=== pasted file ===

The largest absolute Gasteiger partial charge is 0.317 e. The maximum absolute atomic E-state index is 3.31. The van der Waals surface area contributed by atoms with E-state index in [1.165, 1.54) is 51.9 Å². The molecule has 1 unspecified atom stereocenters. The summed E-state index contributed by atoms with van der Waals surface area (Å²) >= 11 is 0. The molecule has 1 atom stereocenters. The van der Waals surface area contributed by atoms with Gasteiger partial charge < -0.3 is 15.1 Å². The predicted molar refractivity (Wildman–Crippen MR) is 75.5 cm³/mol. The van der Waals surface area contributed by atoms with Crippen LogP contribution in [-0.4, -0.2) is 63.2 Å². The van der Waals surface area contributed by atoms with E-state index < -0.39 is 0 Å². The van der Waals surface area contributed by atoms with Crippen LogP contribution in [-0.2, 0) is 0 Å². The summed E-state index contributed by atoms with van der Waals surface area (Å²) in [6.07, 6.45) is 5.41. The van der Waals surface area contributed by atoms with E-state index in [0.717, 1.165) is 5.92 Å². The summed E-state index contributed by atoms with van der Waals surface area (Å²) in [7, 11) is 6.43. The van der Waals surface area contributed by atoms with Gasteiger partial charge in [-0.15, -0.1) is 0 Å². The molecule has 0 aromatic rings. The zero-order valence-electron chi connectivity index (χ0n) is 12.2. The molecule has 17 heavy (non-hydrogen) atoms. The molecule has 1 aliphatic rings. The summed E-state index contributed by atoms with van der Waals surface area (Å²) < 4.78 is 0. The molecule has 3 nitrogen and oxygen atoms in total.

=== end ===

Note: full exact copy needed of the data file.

The largest absolute Gasteiger partial charge is 0.317 e. The maximum absolute atomic E-state index is 3.31. The van der Waals surface area contributed by atoms with E-state index in [1.165, 1.54) is 51.9 Å². The molecule has 1 unspecified atom stereocenters. The summed E-state index contributed by atoms with van der Waals surface area (Å²) >= 11 is 0. The molecule has 1 atom stereocenters. The van der Waals surface area contributed by atoms with Gasteiger partial charge < -0.3 is 15.1 Å². The predicted molar refractivity (Wildman–Crippen MR) is 75.5 cm³/mol. The van der Waals surface area contributed by atoms with Crippen LogP contribution in [-0.4, -0.2) is 63.2 Å². The van der Waals surface area contributed by atoms with E-state index < -0.39 is 0 Å². The van der Waals surface area contributed by atoms with Crippen LogP contribution in [-0.2, 0) is 0 Å². The summed E-state index contributed by atoms with van der Waals surface area (Å²) in [6.07, 6.45) is 5.41. The van der Waals surface area contributed by atoms with E-state index in [0.717, 1.165) is 5.92 Å². The summed E-state index contributed by atoms with van der Waals surface area (Å²) in [7, 11) is 6.43. The van der Waals surface area contributed by atoms with Gasteiger partial charge in [-0.15, -0.1) is 0 Å². The molecule has 0 aromatic rings. The zero-order valence-electron chi connectivity index (χ0n) is 12.2. The molecule has 17 heavy (non-hydrogen) atoms. The molecule has 1 aliphatic rings. The summed E-state index contributed by atoms with van der Waals surface area (Å²) < 4.78 is 0. The molecule has 3 nitrogen and oxygen atoms in total.